tbo: Tampa Bay Online.
Friday, Aug 17, 2018
  • Home
News Roundup

They harassed gators and panthers in the Glades, cops say. Their video busted them

Two Miami men are behind bars following a year-long investigation by state and federal wildlife officers who viewed several online videos of one of the men handling federally protected Florida panther kittens and wrestling and harassing several alligators in the Big Cypress National Preserve.

The other man filmed the adventures and posted the videos on YouTube, according to a Florida Fish and Wildlife Conservation Commission arrest report.

Alfredo Lopez de Queralta, 45, and Javier Torres, 42, were arrested Tuesday on eight felony counts each of killing, injuring or possessing alligators or eggs without authority and eight misdemeanor counts pertaining to handling endangered or threatened species.

The investigation started with officers from the Florida Fish and Wildlife Conservation Commission and agents with the U.S. Fish and Wildlife Service and the National Parks Service watching a Feb. 22, 2017, YouTube video titled "Pantera de la Florida con dos Cachorros," Spanish for Florida Panther with two cubs.

According to the arrest warrant, the video shows Torres walking through a wooded area — which investigators determined to be Loop Road in mainland Monroe County and part of the Big Cypress National Preserve — and crawling into what turned out to be a panther’s den. An adult panther is shown running away, and the cameraman, Queralta, whispers "pantera."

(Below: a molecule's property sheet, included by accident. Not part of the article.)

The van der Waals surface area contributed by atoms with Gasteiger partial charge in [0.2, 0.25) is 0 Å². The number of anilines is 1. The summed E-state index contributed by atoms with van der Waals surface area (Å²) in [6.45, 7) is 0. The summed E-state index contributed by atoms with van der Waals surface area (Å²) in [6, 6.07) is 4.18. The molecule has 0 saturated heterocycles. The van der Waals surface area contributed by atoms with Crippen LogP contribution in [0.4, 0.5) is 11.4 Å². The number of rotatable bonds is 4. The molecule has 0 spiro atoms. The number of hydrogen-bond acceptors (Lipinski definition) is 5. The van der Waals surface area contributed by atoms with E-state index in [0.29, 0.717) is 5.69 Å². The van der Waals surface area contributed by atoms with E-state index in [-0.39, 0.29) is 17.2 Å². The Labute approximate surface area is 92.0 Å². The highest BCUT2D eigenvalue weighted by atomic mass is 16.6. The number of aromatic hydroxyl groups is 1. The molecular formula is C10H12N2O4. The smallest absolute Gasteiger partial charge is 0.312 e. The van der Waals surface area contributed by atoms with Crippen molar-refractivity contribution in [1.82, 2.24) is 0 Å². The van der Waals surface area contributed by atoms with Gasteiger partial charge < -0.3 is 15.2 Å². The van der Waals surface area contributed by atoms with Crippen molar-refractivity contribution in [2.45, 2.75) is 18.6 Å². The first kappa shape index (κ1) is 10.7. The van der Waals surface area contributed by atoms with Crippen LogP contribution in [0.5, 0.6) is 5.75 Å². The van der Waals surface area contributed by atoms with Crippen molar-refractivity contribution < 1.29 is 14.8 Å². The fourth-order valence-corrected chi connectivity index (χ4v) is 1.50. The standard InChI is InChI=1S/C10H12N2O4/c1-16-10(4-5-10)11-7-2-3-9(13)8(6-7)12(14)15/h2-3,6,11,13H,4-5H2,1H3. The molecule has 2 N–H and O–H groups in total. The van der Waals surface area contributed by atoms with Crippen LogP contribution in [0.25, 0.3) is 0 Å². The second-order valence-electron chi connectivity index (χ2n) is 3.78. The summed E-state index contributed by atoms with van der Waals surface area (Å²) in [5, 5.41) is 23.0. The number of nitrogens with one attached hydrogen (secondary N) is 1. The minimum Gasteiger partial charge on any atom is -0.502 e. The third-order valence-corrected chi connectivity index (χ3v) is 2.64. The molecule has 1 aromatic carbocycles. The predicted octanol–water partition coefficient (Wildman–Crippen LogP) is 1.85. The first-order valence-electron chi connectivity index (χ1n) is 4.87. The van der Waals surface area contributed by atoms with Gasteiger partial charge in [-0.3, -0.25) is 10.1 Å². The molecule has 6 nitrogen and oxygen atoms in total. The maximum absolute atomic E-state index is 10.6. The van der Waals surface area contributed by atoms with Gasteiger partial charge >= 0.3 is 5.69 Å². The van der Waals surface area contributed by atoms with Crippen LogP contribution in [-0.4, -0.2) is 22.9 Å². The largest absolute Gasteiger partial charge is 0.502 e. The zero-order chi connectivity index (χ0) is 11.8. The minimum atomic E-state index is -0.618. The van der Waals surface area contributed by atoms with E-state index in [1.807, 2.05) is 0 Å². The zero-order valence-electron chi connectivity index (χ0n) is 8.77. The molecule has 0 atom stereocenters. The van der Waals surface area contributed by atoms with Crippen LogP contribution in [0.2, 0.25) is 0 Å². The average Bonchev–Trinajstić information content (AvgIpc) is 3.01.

Then, Torres emerges holding two panther kittens, "kissing and cuddling them," FWC Investigator Guy Gilbert wrote in his report. Torres then says to the camera, one is male and one is female.

"He poses with the kittens again before tossing them back into the den," Gilbert wrote.

The video then cuts to Torres lying on the ground crying.

"He stands up and explained that he was emotional because they have spent so much time trying to find a panther den and it was a lot of work and took time away from their families," Gilbert states in his report.

State and federal investigators found several more videos, but the rest show Torres harassing alligators to varying degrees while Queralta films him.

"There are several videos of this activity and they show the carelessness of Torres’ behavior," Gilbert writes. "In one video, he wades into a swamp to capture an alligator, then holds the alligator’s mouth open while he puts his head inside the mouth."

Several videos show gators trying to get away from Torres "but he continues to harass the animals by grabbing them, capturing them, sitting on top of them and pulling them around," Gilbert states.

"In several videos, Torres repeatedly smacks the alligators in the head and mouth," according to the report.

Gilbert notes in his report that Torres "did not obtain any permits or license that would allow him to possess, capture, injure or kill American alligators from the Florida Fish and Wildlife Conservation Commission or the U.S. Fish and Wildlife Service or any portion of the Big Cypress National Preserve."

One video, according to the report, shows Torres carrying a six-foot alligator to a roadway. He places a stick inside the reptile’s mouth, causing the gator to snap its jaws closed.

In another, Gilbert describes Torres catching a six-foot gator in the water that is fighting to escape. Torres is shown biting the animal on the right rear foot as it tries to get away from him.

A judge set their bond at $80,000. Information on where they’re being held was not immediately available.

Weather Center